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Managers "completely out of touch with the world"

Monday 20 March 2006

University managers "completely out of touch with the world".

The President of the Canterbury Branch of the Association of University Staff (AUS), David Small, has branded as "staggeringly misguided" the "change proposal" released by the University of Canterbury this morning calling for eight more redundancies in the Arts.

The change proposal specifies the programmes from which academic staff will be made redundant. "A cursory glance reveals that this proposal has been drawn up by people who are completely out of touch with the world around them," said Dr Small.

He pointed to two of the cuts, those in Chinese and Religious Studies.

"The whole world is looking to China as an emerging power ­ politically, militarily and economically. New Zealand politicians, business leaders and educational institutions, including the University of Canterbury, have put huge amounts of energy into developing an understanding of and building relationships with China. What kind of signal does the university think it will send by axing one of only four academics in its Chinese programme at a time when it is making a $9.2 million surplus? Has anybody calculated how much marketing money the university has wasted with such a foolish decision?"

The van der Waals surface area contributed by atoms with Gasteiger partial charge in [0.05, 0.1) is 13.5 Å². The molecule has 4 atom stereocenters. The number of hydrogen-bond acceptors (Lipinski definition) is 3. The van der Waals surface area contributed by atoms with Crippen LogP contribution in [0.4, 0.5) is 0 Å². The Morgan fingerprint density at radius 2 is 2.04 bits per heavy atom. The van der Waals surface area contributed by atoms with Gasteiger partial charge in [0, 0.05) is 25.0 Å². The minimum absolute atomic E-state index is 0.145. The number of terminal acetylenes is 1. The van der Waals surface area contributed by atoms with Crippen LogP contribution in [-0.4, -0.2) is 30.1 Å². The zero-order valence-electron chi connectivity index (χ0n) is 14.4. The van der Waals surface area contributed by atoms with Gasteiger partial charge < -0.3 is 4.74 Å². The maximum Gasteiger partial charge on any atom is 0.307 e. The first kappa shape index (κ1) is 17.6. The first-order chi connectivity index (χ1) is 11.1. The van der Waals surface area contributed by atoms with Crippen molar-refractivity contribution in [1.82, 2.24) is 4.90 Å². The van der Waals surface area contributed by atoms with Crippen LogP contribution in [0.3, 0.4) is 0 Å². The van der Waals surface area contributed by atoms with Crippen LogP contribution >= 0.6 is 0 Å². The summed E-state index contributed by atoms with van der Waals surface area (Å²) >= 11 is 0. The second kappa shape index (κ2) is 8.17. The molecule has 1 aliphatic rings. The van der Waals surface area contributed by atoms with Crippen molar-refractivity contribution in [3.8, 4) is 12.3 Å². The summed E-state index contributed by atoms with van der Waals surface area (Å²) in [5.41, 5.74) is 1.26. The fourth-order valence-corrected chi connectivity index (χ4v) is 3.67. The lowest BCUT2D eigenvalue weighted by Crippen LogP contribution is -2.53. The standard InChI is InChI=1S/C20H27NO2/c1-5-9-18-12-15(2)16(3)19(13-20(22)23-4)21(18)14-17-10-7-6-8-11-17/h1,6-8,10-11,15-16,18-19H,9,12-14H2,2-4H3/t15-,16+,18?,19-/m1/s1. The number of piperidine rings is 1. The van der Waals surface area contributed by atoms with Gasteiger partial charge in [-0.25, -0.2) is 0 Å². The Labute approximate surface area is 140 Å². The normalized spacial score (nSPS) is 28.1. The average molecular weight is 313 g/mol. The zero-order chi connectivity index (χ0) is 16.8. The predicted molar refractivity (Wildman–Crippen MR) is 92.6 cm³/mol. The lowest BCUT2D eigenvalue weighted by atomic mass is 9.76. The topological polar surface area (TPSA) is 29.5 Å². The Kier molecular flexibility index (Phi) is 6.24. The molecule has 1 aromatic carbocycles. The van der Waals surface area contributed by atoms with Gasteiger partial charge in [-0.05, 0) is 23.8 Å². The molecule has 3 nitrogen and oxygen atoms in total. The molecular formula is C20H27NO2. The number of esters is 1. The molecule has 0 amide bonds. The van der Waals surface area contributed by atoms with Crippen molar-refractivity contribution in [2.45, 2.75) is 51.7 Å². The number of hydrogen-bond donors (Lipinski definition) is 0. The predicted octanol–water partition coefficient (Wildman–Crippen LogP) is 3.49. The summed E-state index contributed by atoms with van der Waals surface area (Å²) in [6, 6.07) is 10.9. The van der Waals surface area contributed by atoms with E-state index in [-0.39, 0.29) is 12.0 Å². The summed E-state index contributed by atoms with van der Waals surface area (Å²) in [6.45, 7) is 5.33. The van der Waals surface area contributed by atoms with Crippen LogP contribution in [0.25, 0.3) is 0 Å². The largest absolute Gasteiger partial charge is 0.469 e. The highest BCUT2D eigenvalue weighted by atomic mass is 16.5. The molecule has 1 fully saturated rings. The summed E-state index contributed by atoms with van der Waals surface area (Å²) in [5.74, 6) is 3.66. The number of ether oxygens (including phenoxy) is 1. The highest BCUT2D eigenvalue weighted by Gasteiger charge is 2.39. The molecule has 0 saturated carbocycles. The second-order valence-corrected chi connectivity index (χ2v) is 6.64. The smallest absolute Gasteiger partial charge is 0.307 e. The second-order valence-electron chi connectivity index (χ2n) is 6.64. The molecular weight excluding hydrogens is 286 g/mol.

"For the last five years, people all around the world have had their hard-won civil liberties removed as a result of a seemingly intractable conflict between people acting largely on religious motivations, and those in the West who are perceived to be their enemies. Just months ago, there was widespread incomprehension in most Western countries at why so many muslims were so upset about cartoons being published that they considered offensive. There has never been a more important time to increase understanding in New Zealand and the West about Islam. But the University of Canterbury has decided to cut Religious Studies (which already had a staff member not replaced at the end of last year) by another staff member and for that cut to be made in Islamic Studies."

"This is what happens when decisions with profound academic, political and economic implications are left in the hands of short-sighted bean-counters", he said.

Dr Small said that the situation has clearly got out of hand, and has appealed to the public to call the managers of this public university to account. He has asked people to express their concern by supporting a rally on campus this Wednesday at 1pm, organised by the student group, Save Our Staff.

ENDS


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